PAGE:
In search of self VII
It is important to recall, at this time, to what extent we are indebted at both the level of methodology and that of orientation, to the work of Jeffrey Stout on democracy and diversity. For Stout is crucially concerned, not just with the kind of people we are, but how we came to be the people we are, as well as how we might influence the people we will become. These phases mirror the elements of a tripartite distinction made by Stout in Democracy and Tradition (p. 9): generosity (present-oriented), piety (backward-looking), and hope (forward-looking). In light of the foregoing, it stands to reason that, in order to understand the ethical and dialogical crossroads in which interlocutors find themselves, these must likewise understand the path by which they arrived at such a crossroads and what possibilities the path ahead may reveal.
Yet, at this juncture, we must diverge from Stout and, strangely, deepen his own enterprise. For Stout’s efforts remain somewhat of a parochial affair and take as their object the distinctive American brand of governance and citizenship. Only in casting our net further beyond the (American) democratic tradition and the resources that it offers can we come to understand more clearly what is at stake in an understanding of individual more broadly conceived.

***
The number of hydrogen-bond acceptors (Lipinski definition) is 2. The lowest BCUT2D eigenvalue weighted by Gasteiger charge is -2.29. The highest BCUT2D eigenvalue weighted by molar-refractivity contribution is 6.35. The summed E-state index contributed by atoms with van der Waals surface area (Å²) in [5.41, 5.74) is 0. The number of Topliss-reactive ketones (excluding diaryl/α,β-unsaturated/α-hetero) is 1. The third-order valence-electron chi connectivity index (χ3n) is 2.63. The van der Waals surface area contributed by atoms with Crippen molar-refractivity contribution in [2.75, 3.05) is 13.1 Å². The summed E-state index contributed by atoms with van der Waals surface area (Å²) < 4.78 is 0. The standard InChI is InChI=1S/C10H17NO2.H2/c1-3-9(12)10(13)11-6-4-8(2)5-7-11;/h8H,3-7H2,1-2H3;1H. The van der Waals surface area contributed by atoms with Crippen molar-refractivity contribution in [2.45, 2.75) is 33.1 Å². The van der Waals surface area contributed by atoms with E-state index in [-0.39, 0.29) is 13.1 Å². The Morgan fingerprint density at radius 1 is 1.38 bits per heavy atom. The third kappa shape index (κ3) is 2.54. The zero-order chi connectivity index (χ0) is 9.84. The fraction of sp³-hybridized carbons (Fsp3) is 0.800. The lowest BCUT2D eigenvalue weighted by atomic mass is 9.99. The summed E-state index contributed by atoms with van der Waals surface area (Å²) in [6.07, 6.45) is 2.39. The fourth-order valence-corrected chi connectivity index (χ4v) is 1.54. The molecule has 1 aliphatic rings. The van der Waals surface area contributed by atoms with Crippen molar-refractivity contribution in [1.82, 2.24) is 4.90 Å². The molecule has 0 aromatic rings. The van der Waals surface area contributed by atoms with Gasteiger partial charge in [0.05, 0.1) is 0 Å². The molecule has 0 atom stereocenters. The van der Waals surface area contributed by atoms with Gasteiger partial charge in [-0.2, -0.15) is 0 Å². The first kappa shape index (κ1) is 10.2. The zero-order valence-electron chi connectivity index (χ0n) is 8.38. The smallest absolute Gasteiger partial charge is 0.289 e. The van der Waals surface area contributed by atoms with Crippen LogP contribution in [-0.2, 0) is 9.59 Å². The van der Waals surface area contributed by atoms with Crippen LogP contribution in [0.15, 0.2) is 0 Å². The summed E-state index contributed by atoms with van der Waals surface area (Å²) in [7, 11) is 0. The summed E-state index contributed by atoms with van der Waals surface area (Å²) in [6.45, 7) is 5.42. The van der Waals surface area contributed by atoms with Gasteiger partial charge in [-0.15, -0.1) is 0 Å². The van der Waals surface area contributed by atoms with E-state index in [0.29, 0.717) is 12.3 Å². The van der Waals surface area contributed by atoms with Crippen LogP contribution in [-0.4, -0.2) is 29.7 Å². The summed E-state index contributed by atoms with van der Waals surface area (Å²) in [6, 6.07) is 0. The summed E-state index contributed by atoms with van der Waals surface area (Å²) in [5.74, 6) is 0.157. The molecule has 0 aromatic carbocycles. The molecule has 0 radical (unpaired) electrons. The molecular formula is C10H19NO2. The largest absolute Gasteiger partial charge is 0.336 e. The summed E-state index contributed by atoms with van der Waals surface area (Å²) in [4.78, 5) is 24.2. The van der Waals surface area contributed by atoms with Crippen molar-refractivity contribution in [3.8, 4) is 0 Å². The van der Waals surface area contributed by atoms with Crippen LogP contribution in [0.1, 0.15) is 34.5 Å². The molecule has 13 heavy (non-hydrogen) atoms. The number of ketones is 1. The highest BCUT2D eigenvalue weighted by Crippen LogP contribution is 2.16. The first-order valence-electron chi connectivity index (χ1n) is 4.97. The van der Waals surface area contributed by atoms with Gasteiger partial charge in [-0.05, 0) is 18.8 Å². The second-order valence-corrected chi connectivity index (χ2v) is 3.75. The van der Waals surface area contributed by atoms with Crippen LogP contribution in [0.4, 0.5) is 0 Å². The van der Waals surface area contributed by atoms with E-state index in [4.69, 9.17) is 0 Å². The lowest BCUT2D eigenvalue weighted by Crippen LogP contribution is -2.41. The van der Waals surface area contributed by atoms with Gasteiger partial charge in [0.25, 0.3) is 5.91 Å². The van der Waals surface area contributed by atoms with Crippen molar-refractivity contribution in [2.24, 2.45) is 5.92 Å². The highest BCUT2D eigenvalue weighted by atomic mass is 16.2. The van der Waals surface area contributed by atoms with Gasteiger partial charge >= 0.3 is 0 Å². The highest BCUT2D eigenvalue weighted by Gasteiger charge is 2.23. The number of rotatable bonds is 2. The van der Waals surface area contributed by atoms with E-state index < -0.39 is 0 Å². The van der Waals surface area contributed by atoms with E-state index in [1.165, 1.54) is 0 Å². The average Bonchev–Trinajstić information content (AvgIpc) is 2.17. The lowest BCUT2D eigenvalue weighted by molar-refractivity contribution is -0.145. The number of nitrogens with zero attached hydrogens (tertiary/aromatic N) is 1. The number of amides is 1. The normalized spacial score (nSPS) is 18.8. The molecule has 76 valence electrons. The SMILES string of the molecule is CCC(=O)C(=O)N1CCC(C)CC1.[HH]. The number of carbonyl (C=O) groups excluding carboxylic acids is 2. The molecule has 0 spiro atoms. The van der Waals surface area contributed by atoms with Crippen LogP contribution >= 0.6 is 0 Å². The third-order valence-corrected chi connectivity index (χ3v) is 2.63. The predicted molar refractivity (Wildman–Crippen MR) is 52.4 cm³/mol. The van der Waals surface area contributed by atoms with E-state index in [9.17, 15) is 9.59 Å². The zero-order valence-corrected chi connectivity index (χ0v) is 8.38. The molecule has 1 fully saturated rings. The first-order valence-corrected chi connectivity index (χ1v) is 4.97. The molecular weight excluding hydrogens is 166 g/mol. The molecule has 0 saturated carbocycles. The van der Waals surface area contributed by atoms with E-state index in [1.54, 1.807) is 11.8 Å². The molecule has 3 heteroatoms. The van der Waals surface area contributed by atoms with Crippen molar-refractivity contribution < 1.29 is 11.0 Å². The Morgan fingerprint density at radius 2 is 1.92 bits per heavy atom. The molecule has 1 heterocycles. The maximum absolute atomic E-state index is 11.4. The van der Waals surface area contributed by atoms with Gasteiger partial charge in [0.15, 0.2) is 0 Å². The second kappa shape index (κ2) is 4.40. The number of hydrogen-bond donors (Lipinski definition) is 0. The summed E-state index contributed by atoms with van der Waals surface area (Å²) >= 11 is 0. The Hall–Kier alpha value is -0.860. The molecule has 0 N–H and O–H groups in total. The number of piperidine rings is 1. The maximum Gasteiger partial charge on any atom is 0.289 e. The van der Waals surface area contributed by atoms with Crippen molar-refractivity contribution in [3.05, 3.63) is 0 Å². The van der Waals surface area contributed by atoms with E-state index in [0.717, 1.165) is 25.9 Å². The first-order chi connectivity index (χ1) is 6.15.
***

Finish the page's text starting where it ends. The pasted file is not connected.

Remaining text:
Certainly, there can here be no question of overcoming Stout’s “parochialism”; indeed, we are ever and already parochial in the sense of belonging to a time and place. That said, conceptions of individual and self can receive further broadening, deepening provided that a sufficiently careful and detailed exposition be put in place. In this way, this project’s novelty derives as much from filling out the picture already sketched by a leading contemporary thinker as it does from conceptual or technical innovations on our part. Accordingly, this enquiry could easily fit therein as an extension, for he likewise concerns himself principally with the kind of people we are in (democratic) society.